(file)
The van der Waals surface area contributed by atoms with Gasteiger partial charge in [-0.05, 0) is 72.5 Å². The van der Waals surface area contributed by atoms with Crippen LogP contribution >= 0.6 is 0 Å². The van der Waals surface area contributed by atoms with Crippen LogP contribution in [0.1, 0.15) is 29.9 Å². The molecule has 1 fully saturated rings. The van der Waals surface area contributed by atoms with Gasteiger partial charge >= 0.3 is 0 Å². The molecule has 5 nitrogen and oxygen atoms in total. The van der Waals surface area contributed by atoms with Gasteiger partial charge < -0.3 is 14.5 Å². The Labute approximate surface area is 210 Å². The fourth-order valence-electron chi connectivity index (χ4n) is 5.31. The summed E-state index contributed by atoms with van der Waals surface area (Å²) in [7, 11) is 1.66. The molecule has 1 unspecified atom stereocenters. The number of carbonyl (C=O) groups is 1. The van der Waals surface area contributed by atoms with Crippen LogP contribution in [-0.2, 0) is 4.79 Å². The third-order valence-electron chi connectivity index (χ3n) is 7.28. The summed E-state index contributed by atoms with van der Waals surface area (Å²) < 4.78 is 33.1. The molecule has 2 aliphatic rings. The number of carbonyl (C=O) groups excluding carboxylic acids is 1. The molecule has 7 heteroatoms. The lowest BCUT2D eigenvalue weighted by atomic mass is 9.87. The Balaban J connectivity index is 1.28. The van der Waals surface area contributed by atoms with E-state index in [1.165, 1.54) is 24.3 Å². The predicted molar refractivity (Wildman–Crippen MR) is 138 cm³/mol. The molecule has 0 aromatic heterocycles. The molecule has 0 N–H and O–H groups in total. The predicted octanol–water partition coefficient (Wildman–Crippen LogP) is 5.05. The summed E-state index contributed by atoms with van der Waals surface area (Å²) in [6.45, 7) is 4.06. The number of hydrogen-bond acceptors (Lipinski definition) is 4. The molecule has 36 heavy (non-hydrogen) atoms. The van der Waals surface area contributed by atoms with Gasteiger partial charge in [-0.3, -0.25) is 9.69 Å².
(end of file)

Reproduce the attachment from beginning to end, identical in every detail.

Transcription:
The van der Waals surface area contributed by atoms with Gasteiger partial charge in [-0.05, 0) is 72.5 Å². The van der Waals surface area contributed by atoms with Crippen LogP contribution >= 0.6 is 0 Å². The van der Waals surface area contributed by atoms with Crippen LogP contribution in [0.1, 0.15) is 29.9 Å². The molecule has 1 fully saturated rings. The van der Waals surface area contributed by atoms with Gasteiger partial charge >= 0.3 is 0 Å². The molecule has 5 nitrogen and oxygen atoms in total. The van der Waals surface area contributed by atoms with Gasteiger partial charge < -0.3 is 14.5 Å². The Labute approximate surface area is 210 Å². The fourth-order valence-electron chi connectivity index (χ4n) is 5.31. The summed E-state index contributed by atoms with van der Waals surface area (Å²) in [7, 11) is 1.66. The molecule has 1 unspecified atom stereocenters. The number of carbonyl (C=O) groups is 1. The van der Waals surface area contributed by atoms with Crippen LogP contribution in [-0.2, 0) is 4.79 Å². The third-order valence-electron chi connectivity index (χ3n) is 7.28. The summed E-state index contributed by atoms with van der Waals surface area (Å²) < 4.78 is 33.1. The molecule has 2 aliphatic rings. The number of carbonyl (C=O) groups excluding carboxylic acids is 1. The molecule has 7 heteroatoms. The lowest BCUT2D eigenvalue weighted by atomic mass is 9.87. The Balaban J connectivity index is 1.28. The van der Waals surface area contributed by atoms with E-state index in [1.165, 1.54) is 24.3 Å². The predicted molar refractivity (Wildman–Crippen MR) is 138 cm³/mol. The molecule has 0 aromatic heterocycles. The molecule has 0 N–H and O–H groups in total. The predicted octanol–water partition coefficient (Wildman–Crippen LogP) is 5.05. The summed E-state index contributed by atoms with van der Waals surface area (Å²) in [6.45, 7) is 4.06. The number of hydrogen-bond acceptors (Lipinski definition) is 4. The molecule has 36 heavy (non-hydrogen) atoms. The van der Waals surface area contributed by atoms with Gasteiger partial charge in [-0.3, -0.25) is 9.69 Å².